Pennsylvania workers who are injured on the job due to negligence may wonder if they can file suit while being covered under workers' compensation. The answer depends on whether the injury was caused by employer or third-party negligence.
One case that illustrates this happened in Chester, Pennsylvania, when an employee of the Chester Water Authority parked his work truck away from the road in a construction area. A vehicle rear-ended his truck, resulting in a multi-vehicle accident that sent the man, who was in front of it, airborne. Due to the accident, he suffered multiple injuries including a ligament tear in his right knee and contusions as well as depression, post-traumatic stress, emotional issues and anxiety.
According to the man's lawsuit, filed in Pennsylvania's U.S. District Court, the Occupational Health and Safety Administration inspected the site after the accident and said the third-party contractor hired by the CWA in 2012 to do work on their system failed to erect signs at a distance of two feet from the road warning motorists that work was being done. Because of this, the suit says, the accident happened.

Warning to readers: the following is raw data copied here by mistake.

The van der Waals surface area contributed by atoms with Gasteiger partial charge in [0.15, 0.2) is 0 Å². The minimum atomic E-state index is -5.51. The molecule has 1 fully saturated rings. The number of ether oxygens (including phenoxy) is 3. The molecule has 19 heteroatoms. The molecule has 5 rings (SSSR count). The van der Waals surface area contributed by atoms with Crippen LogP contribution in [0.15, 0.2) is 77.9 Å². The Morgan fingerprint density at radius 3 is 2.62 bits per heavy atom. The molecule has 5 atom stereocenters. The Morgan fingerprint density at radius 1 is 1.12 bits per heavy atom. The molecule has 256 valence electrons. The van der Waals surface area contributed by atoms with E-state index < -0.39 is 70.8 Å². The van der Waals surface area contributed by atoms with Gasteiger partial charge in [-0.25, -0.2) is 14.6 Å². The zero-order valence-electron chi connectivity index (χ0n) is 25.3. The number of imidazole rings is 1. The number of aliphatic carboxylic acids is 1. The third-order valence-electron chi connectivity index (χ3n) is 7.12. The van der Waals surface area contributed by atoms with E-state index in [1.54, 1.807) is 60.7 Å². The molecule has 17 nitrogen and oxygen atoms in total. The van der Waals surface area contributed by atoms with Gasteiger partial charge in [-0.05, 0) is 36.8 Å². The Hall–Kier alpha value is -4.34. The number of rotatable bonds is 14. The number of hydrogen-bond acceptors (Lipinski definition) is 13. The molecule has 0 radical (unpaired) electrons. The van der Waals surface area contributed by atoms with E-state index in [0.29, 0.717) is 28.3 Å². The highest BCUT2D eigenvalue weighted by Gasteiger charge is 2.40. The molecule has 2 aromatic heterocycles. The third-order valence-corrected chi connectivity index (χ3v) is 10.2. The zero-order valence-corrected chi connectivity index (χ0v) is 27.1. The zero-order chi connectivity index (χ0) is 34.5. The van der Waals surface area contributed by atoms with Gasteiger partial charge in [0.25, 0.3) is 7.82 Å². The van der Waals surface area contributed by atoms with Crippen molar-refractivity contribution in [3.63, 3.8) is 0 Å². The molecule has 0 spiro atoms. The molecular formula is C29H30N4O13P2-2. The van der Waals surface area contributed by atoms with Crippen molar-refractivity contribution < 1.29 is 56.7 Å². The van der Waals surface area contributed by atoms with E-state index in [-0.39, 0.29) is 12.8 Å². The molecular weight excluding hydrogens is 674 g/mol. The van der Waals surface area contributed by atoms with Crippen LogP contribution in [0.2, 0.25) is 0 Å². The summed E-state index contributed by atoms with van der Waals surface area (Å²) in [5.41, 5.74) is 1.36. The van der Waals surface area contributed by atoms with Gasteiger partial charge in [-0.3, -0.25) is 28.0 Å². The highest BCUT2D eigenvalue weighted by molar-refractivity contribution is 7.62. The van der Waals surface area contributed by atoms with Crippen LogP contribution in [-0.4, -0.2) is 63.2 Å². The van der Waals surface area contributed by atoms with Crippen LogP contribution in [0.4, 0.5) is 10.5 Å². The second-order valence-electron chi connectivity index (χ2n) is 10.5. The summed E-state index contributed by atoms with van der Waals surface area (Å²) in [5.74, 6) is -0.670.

In his claim against the contractor, the CWA worker says he has been unable to work. He also contends that he has been paying for medical care for injuries suffered in the crash.
Generally, if an employee is injured at work and applies for workers' compensation, they are not able to sue their employer for their injury and its consequences. However, if the worker's injury was precipitated by a third party, as in this case, a personal injury case against them may be filed. Consulting with an attorney about a similar situation may be beneficial for the worker. The attorney may provide guidance into whether a lawsuit is possible in their case.
Source: The Pennsylvania Record, "Injured municipal worker blames contractor’s lack of warning signs for car accident", Jim Boyle, August 18, 2014